• Honey - raw, natural
  • Oils - extra virgin olive oil, extra light olive oil, almond oil, coconut oil
  • Coconut flour - I don't use a lot of this, so I just buy the one pound in the organic section of my store.This is not a one-to-one substitute for wheat flour. It's denser, and good for breads.
  • Almond flour - this is crazy expensive at the store, so I buy 5 lbs at a time on Amazon. Any recipe that would call for wheat flour would use this instead.
Now for the freezer. I generally shop once a week based on the menu plan. In the last six months, we've done a lot of "eating out of the freezer" to make sure we knew what was in there and to use foods before they got old. We've pretty much done 100% turnover and now only have things we'll eat remaining in the freezer. On Paleo, that means mostly meats and veggies. Here are the items I try to never let run out. Keep an eye on sale papers to stock up when they run good sales.
  • Chicken breasts -- bone in (better for grilling) and boneless. We buy the packs at Costco that have 1 or 2 in a vacuum sealed pack.
  • Chicken thighs -- we grill these up 5 or 6 at a time to keep in the fridge for quick stir fry or chicken salad.
  • Tilapia -- individually packaged ones work best
  • Salmon -- we vacuum seal these into serving sizes
  • Shrimp -- raw and cooked
  • Beef -- steak, ground beef
  • Pork -- chops and usually a loin or roast; sausages that have no (or very little) sugar added are a great emergency food
  • Veggies -- bags of sugar snap peas, grean beans, California blend veggies, spinach, broccoli, cauliflower. These are part of at least 4 meals a week.
  • Fruit -- mostly berries and bananas for smoothies or desserts
Finally, the fridge. Most of the space in my refrigerator is taken up by produce, including fruit. Of course any jarred products - mustard, Paleo mayo, salsa, sauces with no sugar added -- are in there, and I usually reserve a shelf for leftovers/cookup foods. This is pretty typical after a shopping trip.

The must haves:
  • Eggs - we go through a couple dozen a week. We also buy pre-boiled and peeled eggs at Costco, but that's a total indulgence.
  • Meat - whatever I'm cooking for the week will be planned so hopefully I don't have to defrost it in the microwave. I save room in the fridge for it to thaw there.
  • Avocados
  • Berries, grapes, apples, oranges
  • Lettuce - often chopped and jarred to make it last longer. I use Romaine almost exclusively.
  • Spinach - for salads and egg dishes
  • Carrots, cucumber, celery
  • Zucchini and squash - I add fresh zucchini/squash to frozen veggies for stir fry and roasted dishes
  • Deli meat -- this is a bit of a cheat, but I'm okay with it. Deli ham (which will have trace amounts of sugar) for Bug's lunch and turkey for me. We don't buy much at a time as it should only be used for four days after purchase.
Now that I look at this all in one place, I'm a little surprised at how long these lists are! Obviously, not everything gets purchased every week. When we first started this, I felt like I was spending a fortune and was always at the store. I realize now that I'm definitely not spending more money than we used to on food -- and when you consider we very seldom eat out (maybe once a month compared to 2-3 times a week before), the savings add up. Also, I used to throw away produce all the time. Not now -- it's planned before we purchase, and rarely do I radically change a menu mid-week. My grocery shopping is pretty fast unless I'm just in the mood to browse -- I mostly hit the edges of the store, and maybe the frozen food aisle.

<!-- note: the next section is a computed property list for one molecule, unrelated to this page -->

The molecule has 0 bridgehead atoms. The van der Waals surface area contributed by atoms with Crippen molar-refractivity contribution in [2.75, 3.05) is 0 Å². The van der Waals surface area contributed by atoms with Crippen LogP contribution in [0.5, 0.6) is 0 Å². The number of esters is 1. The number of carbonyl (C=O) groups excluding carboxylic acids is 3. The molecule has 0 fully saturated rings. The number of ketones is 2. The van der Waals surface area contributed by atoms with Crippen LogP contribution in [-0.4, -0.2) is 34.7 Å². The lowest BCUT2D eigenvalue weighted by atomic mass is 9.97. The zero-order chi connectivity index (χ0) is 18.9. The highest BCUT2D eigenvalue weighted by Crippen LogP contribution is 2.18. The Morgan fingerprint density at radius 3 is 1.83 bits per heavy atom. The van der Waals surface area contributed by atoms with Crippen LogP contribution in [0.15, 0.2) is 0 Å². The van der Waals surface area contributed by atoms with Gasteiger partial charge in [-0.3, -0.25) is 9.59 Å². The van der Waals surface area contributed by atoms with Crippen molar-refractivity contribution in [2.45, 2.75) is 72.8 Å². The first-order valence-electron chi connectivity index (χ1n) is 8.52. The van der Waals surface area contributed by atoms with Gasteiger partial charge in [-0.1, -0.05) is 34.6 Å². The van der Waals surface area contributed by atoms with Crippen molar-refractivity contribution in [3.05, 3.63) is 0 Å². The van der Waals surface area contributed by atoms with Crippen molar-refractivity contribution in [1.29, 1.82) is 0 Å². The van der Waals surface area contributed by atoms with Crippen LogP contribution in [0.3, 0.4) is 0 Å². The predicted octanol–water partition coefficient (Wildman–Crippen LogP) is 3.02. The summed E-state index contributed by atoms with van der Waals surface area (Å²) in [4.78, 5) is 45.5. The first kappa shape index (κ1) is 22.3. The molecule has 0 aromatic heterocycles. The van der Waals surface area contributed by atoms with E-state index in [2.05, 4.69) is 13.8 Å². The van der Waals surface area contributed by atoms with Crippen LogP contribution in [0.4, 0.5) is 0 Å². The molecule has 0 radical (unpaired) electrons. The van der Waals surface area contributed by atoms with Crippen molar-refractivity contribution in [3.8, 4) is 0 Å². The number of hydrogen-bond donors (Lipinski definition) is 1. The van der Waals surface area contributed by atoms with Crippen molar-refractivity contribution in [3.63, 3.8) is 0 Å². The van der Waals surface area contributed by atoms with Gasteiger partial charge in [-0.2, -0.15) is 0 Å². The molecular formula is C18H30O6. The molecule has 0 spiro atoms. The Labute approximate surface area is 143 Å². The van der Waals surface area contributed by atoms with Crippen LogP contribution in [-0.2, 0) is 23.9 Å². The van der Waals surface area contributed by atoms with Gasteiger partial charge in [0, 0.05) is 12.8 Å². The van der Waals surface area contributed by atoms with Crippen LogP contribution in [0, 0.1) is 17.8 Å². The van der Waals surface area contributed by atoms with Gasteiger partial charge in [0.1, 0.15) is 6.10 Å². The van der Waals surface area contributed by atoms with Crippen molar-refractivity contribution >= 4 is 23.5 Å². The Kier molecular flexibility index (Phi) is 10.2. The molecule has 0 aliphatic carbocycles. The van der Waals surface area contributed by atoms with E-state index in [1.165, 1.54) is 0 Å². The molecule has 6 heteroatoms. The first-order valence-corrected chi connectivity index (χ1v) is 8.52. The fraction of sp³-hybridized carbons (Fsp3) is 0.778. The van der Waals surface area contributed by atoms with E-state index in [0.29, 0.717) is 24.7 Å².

If you've made it to the end of this post, here are a couple of main points:
  • A menu plan makes all this so much easier. We look at the week on Friday and pick our meals, then I shop on Saturday. I'd like to do it a different day and will probably move to that eventually, but it's working. Here's a sample:

  • You don't have to buy foods you've never liked in order to be successful on any healthy eating plan. It is helpful to be open to trying something new, maybe a new way of seasoning or cooking a food you're used to, because it really helps with boredom. Forcing yourself to eat something you hate is just asking to fail.
  • On any healthy plan, you will have to spend more time in the kitchen. But if you add up the getting dressed, driving to, sitting there, driving home time from eating out, it's probably a wash in a lot of cases. And I've said before that eating out and eating healthily really do not coexist peacefully.
I hope you found this useful! Have a great week!

What food do you try to never run out of? [Chocolate doesn't count.]


  1. Love the salts - no coriander? About the only thing in your pantry I would not eat is Tilapia. Everything else, I'm down with.

    1. I think I have (and use) EVERY spice -- coriander is on the top shelf. It's just not one I use often enough to say it's a requirement. Given where you live, I'm sure your choices of whitefish are much better than mine!

  2. You list sounds like a great start for building a solid pantry. I think I'd replace cinnamon with chili powder; we use it in so many thing. Staples for us also include milk, plain low fat yogurt, and lemons.

    I've never tried smoked salts. I'll be on the look out for those. They sound intriguing.

    1. HOW did I leave out chili powder!? Of course that's a staple. I used it last night. :-)

      My favorite smoked salt is applewood. I get most of them at the Tea and Spice Exchange, but I think I've seen them at Central Market (if you have those).

    2. Had I seen this earlier, cinnamon with chili powder in the same sentence would have cause be great consternation. This weekend however, I made a butterscotch pudding with both cinnamon and chili power in it - It's True! Opposites attract.